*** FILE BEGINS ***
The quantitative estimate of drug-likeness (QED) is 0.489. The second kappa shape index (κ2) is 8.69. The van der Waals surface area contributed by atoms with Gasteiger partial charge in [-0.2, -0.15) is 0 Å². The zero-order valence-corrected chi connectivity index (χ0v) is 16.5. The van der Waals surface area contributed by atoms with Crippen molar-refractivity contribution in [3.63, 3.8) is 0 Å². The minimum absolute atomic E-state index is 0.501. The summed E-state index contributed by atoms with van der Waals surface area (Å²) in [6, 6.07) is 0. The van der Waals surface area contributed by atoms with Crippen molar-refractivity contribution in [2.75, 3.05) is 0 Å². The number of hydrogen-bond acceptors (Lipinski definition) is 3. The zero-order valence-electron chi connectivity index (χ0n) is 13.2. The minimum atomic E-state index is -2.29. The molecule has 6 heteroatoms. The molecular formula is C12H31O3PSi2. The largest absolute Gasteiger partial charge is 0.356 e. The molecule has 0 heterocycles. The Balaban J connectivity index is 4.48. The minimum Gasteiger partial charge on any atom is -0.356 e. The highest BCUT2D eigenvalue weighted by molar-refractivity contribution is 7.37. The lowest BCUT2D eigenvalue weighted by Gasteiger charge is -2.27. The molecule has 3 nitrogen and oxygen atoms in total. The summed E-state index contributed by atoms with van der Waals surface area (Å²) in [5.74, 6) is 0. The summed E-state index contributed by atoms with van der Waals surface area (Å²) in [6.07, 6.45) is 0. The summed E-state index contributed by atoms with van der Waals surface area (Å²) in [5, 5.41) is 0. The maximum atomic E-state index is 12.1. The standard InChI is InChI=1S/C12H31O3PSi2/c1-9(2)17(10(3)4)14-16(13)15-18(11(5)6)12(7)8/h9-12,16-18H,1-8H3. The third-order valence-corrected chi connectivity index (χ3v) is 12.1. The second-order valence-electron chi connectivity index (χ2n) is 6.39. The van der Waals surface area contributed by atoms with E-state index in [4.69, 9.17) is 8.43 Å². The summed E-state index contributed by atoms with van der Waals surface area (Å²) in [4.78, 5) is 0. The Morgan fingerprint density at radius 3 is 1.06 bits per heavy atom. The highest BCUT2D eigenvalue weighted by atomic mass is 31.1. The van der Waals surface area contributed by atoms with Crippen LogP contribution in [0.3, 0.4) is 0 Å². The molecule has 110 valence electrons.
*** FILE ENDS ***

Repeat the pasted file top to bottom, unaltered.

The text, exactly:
The quantitative estimate of drug-likeness (QED) is 0.489. The second kappa shape index (κ2) is 8.69. The van der Waals surface area contributed by atoms with Gasteiger partial charge in [-0.2, -0.15) is 0 Å². The zero-order valence-corrected chi connectivity index (χ0v) is 16.5. The van der Waals surface area contributed by atoms with Crippen molar-refractivity contribution in [3.63, 3.8) is 0 Å². The minimum absolute atomic E-state index is 0.501. The summed E-state index contributed by atoms with van der Waals surface area (Å²) in [6, 6.07) is 0. The van der Waals surface area contributed by atoms with Crippen molar-refractivity contribution in [2.75, 3.05) is 0 Å². The number of hydrogen-bond acceptors (Lipinski definition) is 3. The zero-order valence-electron chi connectivity index (χ0n) is 13.2. The minimum atomic E-state index is -2.29. The molecule has 6 heteroatoms. The molecular formula is C12H31O3PSi2. The largest absolute Gasteiger partial charge is 0.356 e. The molecule has 0 heterocycles. The Balaban J connectivity index is 4.48. The minimum Gasteiger partial charge on any atom is -0.356 e. The highest BCUT2D eigenvalue weighted by molar-refractivity contribution is 7.37. The lowest BCUT2D eigenvalue weighted by Gasteiger charge is -2.27. The molecule has 3 nitrogen and oxygen atoms in total. The summed E-state index contributed by atoms with van der Waals surface area (Å²) in [5.74, 6) is 0. The summed E-state index contributed by atoms with van der Waals surface area (Å²) in [6.07, 6.45) is 0. The summed E-state index contributed by atoms with van der Waals surface area (Å²) in [5, 5.41) is 0. The maximum atomic E-state index is 12.1. The standard InChI is InChI=1S/C12H31O3PSi2/c1-9(2)17(10(3)4)14-16(13)15-18(11(5)6)12(7)8/h9-12,16-18H,1-8H3. The third-order valence-corrected chi connectivity index (χ3v) is 12.1. The second-order valence-electron chi connectivity index (χ2n) is 6.39. The van der Waals surface area contributed by atoms with E-state index in [4.69, 9.17) is 8.43 Å². The summed E-state index contributed by atoms with van der Waals surface area (Å²) in [4.78, 5) is 0. The Morgan fingerprint density at radius 3 is 1.06 bits per heavy atom. The highest BCUT2D eigenvalue weighted by atomic mass is 31.1. The van der Waals surface area contributed by atoms with Crippen LogP contribution in [0.3, 0.4) is 0 Å². The molecule has 110 valence electrons.